HIPAA Goes Into Effect Soon

By: Amy Gleason
By: Amy Gleason

"We can say, 'Helen Young is here. She's in Room 522 and she's in good condition.'" That's what you hear now when you call Rockingham Memorial Hospital to check on a patient. But, that's all going to change.

"Patients are going to have to give us permission to put them in the directory, where before, we just automatically put them there," said Helen Young, the new privacy officer for RMH. She says HIPAA was put into place mainly to keep certain lists private and to keep them from being sold. Now she says it's grown into a lot of restrictions.

For example, if you want to send flowers to a friend in the hospital, they must be in the directory, otherwise they won't be delivered. If you want to pick up a prescription for a sick family member or friend, you can, but there will be limitations.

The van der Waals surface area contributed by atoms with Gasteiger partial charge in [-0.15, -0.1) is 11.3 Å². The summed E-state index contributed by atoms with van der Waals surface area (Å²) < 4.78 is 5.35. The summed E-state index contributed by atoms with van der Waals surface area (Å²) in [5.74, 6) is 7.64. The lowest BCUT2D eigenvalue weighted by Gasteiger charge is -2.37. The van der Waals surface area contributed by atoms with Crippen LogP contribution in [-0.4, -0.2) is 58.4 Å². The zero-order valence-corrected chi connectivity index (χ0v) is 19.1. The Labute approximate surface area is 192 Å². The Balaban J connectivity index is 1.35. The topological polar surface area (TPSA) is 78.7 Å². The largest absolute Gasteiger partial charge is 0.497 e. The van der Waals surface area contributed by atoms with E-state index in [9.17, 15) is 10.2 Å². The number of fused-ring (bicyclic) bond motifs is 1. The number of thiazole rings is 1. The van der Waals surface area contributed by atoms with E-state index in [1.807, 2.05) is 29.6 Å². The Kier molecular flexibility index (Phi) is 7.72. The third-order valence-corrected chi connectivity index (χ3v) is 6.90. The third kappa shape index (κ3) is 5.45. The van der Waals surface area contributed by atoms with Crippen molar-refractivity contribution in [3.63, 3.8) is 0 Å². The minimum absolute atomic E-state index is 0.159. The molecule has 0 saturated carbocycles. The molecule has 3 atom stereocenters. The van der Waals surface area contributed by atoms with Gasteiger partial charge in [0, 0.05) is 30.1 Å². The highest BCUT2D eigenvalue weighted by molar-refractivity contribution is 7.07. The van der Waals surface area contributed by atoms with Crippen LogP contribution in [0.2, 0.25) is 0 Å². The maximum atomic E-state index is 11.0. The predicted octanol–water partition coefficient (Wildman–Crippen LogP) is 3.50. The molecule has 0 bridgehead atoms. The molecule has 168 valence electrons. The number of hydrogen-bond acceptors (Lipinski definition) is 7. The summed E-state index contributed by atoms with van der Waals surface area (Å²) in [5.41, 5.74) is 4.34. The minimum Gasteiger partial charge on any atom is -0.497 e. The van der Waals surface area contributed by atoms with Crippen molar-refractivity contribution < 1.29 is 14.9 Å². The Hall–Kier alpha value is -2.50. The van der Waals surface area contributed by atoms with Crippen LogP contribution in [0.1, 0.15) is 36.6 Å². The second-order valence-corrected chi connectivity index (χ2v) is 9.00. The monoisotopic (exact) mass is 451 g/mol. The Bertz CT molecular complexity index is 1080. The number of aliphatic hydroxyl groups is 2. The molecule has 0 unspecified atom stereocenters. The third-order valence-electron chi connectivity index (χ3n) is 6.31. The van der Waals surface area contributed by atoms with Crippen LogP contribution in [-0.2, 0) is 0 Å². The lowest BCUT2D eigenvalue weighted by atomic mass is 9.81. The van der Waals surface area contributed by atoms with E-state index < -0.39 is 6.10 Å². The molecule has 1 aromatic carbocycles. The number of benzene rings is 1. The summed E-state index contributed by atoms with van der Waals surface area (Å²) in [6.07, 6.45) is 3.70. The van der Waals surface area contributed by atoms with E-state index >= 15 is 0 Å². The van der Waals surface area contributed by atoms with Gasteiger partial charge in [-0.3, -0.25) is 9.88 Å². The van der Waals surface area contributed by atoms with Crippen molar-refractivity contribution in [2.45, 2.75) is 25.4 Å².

"Pharmacies will have to be careful as to what they release as far as what the drugs do and how they effect and what interactions they have with somebody other than the patient," said Young.

The only exception is an emergency situation.

"We're assuming someone is looking for you in an emergency situation," said Young. "So we will add you until a relative arrives. Then they will have to tell us whether to keep you on the directory."

There are lots of things you need to know about HIPAA regulations. For more information, visit http://www.cms.gov/hipaa/hipaa1">www.cms.govRegulations go into effect April 15.


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